Tim Howard

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Tim Howard


Tim Howard is a New Zealand activist. He is married to Carol and they live with their extended family on an avocado and beef farm on the outskirts of Whangarei in Northland.

Tim Howard is employed as a community development worker with Northland Urban Rural Mission, where he works on a range of community development, social justice and environmental issues within a framework of Tiriti justice. Tim is a member of local and national Treaty educators’ networks.

He is chair of Kotare Trust which, through participatory education and research, supports individuals, activist groups and broader coalitions in their work for Tiriti, environmental and social justice.

Previously, Howard worked as a Catholic priest in New Zealand and the Pacific with particular involvement in community and youth work.

Tim Howard is active in a number of international solidarity movements supporting liberation struggles particularly in East Timor, Philippines, West Papua and Palestine.[1]

Marxist Structural Analysis

Howard was influenced by Marxist Structural Analysis in the 1980s;

A life-changing point for me was in the early 1980s, when I participated in the training carried out by Filip Fanchette in Structural Analysis—a methodology based on Paulo Freire’s ideas, on liberation theology and on Marxist understandings, analysis and action.
I’d like to name one specific way Structural Analysis has informed my sense of being an ally. This methodology is based on a class analysis. I know such analysis has the potential to blur discussion of being allies with indigenous peoples, but within it there is the useful concept of the role of the auxiliary class. What is the role of people who by life choice, experience, education, or whatever, are auxiliary or helper class, ‘middle-class’? Is it a role to benefit the elite—because that is what we are geared for—or is it to work alongside conscientised groups within the working class struggle? That concept of there being a role we can choose to take going against the stream, informs my sense of choosing to be an ally with Maori.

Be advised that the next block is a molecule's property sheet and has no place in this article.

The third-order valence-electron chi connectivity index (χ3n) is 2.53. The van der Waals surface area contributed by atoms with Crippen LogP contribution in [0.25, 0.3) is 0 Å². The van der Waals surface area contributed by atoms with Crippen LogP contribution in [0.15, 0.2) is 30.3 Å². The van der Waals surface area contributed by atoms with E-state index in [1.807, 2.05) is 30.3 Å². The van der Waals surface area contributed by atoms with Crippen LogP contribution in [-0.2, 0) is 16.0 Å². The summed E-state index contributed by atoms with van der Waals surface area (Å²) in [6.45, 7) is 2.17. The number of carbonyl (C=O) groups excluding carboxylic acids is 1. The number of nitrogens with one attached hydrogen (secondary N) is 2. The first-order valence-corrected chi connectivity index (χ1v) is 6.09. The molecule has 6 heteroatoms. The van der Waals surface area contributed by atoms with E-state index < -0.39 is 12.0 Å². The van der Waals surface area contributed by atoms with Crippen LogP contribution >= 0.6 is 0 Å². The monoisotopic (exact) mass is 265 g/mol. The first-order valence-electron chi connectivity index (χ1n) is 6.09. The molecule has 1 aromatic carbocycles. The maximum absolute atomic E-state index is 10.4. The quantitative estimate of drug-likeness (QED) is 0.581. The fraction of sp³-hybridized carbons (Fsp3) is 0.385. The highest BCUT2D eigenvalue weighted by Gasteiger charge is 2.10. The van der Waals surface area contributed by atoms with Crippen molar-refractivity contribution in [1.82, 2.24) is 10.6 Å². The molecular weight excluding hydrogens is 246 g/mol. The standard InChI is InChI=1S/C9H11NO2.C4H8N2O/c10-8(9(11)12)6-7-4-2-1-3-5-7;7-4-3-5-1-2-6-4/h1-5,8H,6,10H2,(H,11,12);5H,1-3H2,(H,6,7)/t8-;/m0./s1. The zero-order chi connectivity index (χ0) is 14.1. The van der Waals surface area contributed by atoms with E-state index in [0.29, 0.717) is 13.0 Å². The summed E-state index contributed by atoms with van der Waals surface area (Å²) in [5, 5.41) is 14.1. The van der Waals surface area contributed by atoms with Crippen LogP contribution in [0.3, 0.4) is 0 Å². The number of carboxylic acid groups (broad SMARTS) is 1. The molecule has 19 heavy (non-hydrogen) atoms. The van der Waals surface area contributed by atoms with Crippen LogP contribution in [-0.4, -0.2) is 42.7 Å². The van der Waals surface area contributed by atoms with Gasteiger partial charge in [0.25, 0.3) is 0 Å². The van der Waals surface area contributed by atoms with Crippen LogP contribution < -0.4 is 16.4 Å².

It’s about realising there are options that can be taken; there are particular contributions I can make. But who’s going to dictate those contributions? Who’s going to frame them? As Pakeha in this country there is a choice, but our natural tendency might be to go with the majority, to work with the existing system, a deeply colonial system that doesn’t benefit indigenous people.
That is the default setting. Will we choose to go in the opposite direction and be with Maori in their struggles?[2]

Allies

Howard says: "I’ve learnt much from Pakeha who have walked these relationships with Maori over the years, mentors and companions like Joan Cook, Mitzi Nairn, Don Ross, Terry Dibble and others".[3]

ARENA

2001 - ARENA Advisory Board members were Jon Barnett ,Aziz Choudry, Luke Coxon, Radha D’Souza, Tim Howard, Cybele Locke, Garrick Martin, Bill Rosenberg, David Small, Desigin Thulkanam.

Network Waitangi, Whangarei

In 2003 Moea Armstrong, Tim Howard, Joan Cook and Russ Cook, Kathryn McKenzie, Don Ross,

Pat Gray and Les Gray, Carol Peters, Ange Jones, Cheree Corban, were leaders of Network Waitangi, Whangarei.[4]

Kotare Trust

2005 - Kotare current Trustees are: Tim Howard (Whangarei) Chair, Sue Bradford (Wellsford) deputy Chair, Quentin Jukes, Noelene Landrigan (Wellsford), Kate Abel (Opotiki), Gordon Jackman (Gisborne) Kay Robin, Ngai Tamanuhiri (Manutuke), Tali Williams (Wellington) and Sue Berman (Waitakere).

Kotare Trustees, 2013:

  • Tim Howard, Whangarei

Contact for Philippines communist tour

Luis Jalandoni is the International Representative of the National Democratic Front of the Philippines, a coalition of several underground groups, led by the Communist Party of the Philippines and its terrorist New People’s Army.

On a 2010 tour of New Zealand Luis Jalandoni was accompanied by his wife Coni Ledesma, International Spokesperson of MAKIBAKA, a revolutionary women’s group which belongs to the NDF.

Luis and Coni are both veteran leading figures in the Philippine revolutionary Left.
When Ferdinand Marcos declared martial law in 1972, both went underground. They were both arrested and spent time as political prisoners.

Contact for their November 5 – Whangarei Public Meeting, was Tim Howard.[7]

References